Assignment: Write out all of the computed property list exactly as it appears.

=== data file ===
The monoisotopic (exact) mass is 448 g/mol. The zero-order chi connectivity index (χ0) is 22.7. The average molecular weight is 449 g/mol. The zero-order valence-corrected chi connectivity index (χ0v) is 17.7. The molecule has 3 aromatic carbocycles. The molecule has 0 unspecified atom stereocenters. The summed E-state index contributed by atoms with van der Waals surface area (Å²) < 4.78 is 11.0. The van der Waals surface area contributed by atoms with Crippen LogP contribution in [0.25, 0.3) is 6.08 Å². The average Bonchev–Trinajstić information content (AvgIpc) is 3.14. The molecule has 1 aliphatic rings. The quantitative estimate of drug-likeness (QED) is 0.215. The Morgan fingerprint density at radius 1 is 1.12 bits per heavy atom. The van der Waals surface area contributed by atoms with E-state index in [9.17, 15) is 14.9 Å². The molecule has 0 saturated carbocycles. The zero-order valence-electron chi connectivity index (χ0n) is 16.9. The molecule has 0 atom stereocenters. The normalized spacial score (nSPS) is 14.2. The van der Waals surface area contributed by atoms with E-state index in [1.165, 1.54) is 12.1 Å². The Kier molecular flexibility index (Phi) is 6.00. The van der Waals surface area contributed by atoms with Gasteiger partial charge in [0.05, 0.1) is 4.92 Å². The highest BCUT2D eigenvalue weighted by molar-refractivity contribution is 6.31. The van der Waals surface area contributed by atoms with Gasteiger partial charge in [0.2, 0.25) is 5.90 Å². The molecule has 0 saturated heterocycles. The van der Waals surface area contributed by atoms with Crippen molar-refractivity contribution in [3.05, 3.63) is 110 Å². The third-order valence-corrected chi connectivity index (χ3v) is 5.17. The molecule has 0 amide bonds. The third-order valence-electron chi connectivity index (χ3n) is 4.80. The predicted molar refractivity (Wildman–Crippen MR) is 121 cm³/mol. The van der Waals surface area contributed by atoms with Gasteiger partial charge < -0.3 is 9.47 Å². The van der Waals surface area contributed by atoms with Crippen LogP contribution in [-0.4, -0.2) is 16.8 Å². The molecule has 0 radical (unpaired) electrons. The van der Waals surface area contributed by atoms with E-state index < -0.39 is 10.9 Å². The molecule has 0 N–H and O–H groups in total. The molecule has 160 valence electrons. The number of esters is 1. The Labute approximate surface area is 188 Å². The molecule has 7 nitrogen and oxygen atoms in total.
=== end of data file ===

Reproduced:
The monoisotopic (exact) mass is 448 g/mol. The zero-order chi connectivity index (χ0) is 22.7. The average molecular weight is 449 g/mol. The zero-order valence-corrected chi connectivity index (χ0v) is 17.7. The molecule has 3 aromatic carbocycles. The molecule has 0 unspecified atom stereocenters. The summed E-state index contributed by atoms with van der Waals surface area (Å²) < 4.78 is 11.0. The van der Waals surface area contributed by atoms with Crippen LogP contribution in [0.25, 0.3) is 6.08 Å². The average Bonchev–Trinajstić information content (AvgIpc) is 3.14. The molecule has 1 aliphatic rings. The quantitative estimate of drug-likeness (QED) is 0.215. The Morgan fingerprint density at radius 1 is 1.12 bits per heavy atom. The van der Waals surface area contributed by atoms with E-state index in [9.17, 15) is 14.9 Å². The molecule has 0 saturated carbocycles. The zero-order valence-electron chi connectivity index (χ0n) is 16.9. The molecule has 0 atom stereocenters. The normalized spacial score (nSPS) is 14.2. The van der Waals surface area contributed by atoms with E-state index in [1.165, 1.54) is 12.1 Å². The Kier molecular flexibility index (Phi) is 6.00. The van der Waals surface area contributed by atoms with Gasteiger partial charge in [0.05, 0.1) is 4.92 Å². The highest BCUT2D eigenvalue weighted by molar-refractivity contribution is 6.31. The van der Waals surface area contributed by atoms with Gasteiger partial charge in [0.2, 0.25) is 5.90 Å². The molecule has 0 saturated heterocycles. The van der Waals surface area contributed by atoms with Crippen molar-refractivity contribution in [3.05, 3.63) is 110 Å². The third-order valence-corrected chi connectivity index (χ3v) is 5.17. The molecule has 0 amide bonds. The third-order valence-electron chi connectivity index (χ3n) is 4.80. The predicted molar refractivity (Wildman–Crippen MR) is 121 cm³/mol. The van der Waals surface area contributed by atoms with Gasteiger partial charge < -0.3 is 9.47 Å². The van der Waals surface area contributed by atoms with Crippen LogP contribution in [-0.4, -0.2) is 16.8 Å². The molecule has 0 radical (unpaired) electrons. The van der Waals surface area contributed by atoms with E-state index < -0.39 is 10.9 Å². The molecule has 0 N–H and O–H groups in total. The molecule has 160 valence electrons. The number of esters is 1. The Labute approximate surface area is 188 Å². The molecule has 7 nitrogen and oxygen atoms in total.